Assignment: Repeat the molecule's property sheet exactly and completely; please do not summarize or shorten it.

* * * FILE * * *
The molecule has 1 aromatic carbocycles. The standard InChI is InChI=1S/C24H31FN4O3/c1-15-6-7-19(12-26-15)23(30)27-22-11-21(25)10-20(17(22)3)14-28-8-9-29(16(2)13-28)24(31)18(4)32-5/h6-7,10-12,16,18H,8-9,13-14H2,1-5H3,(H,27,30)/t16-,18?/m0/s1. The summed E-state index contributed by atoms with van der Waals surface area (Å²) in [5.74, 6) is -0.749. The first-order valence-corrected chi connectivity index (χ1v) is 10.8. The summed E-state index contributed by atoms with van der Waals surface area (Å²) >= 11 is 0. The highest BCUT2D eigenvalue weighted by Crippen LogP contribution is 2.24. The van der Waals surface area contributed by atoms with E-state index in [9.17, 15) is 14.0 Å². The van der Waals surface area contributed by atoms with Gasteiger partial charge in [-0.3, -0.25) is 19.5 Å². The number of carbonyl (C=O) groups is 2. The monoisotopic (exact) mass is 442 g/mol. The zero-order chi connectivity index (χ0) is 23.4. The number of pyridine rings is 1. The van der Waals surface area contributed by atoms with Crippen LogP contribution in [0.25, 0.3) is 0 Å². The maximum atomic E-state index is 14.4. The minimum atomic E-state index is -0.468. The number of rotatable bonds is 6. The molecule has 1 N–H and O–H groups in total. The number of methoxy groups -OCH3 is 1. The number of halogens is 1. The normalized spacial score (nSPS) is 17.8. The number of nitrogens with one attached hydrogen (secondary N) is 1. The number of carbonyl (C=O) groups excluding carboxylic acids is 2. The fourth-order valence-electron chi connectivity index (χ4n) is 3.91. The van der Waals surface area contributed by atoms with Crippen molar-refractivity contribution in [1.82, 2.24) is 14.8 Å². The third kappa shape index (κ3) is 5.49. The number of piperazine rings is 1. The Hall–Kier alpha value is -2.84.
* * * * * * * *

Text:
The molecule has 1 aromatic carbocycles. The standard InChI is InChI=1S/C24H31FN4O3/c1-15-6-7-19(12-26-15)23(30)27-22-11-21(25)10-20(17(22)3)14-28-8-9-29(16(2)13-28)24(31)18(4)32-5/h6-7,10-12,16,18H,8-9,13-14H2,1-5H3,(H,27,30)/t16-,18?/m0/s1. The summed E-state index contributed by atoms with van der Waals surface area (Å²) in [5.74, 6) is -0.749. The first-order valence-corrected chi connectivity index (χ1v) is 10.8. The summed E-state index contributed by atoms with van der Waals surface area (Å²) >= 11 is 0. The highest BCUT2D eigenvalue weighted by Crippen LogP contribution is 2.24. The van der Waals surface area contributed by atoms with E-state index in [9.17, 15) is 14.0 Å². The van der Waals surface area contributed by atoms with Gasteiger partial charge in [-0.3, -0.25) is 19.5 Å². The number of carbonyl (C=O) groups is 2. The monoisotopic (exact) mass is 442 g/mol. The zero-order chi connectivity index (χ0) is 23.4. The number of pyridine rings is 1. The van der Waals surface area contributed by atoms with Crippen LogP contribution in [0.25, 0.3) is 0 Å². The maximum atomic E-state index is 14.4. The minimum atomic E-state index is -0.468. The number of rotatable bonds is 6. The molecule has 1 N–H and O–H groups in total. The number of methoxy groups -OCH3 is 1. The number of halogens is 1. The normalized spacial score (nSPS) is 17.8. The number of nitrogens with one attached hydrogen (secondary N) is 1. The number of carbonyl (C=O) groups excluding carboxylic acids is 2. The fourth-order valence-electron chi connectivity index (χ4n) is 3.91. The van der Waals surface area contributed by atoms with Crippen molar-refractivity contribution in [1.82, 2.24) is 14.8 Å². The third kappa shape index (κ3) is 5.49. The number of piperazine rings is 1. The Hall–Kier alpha value is -2.84.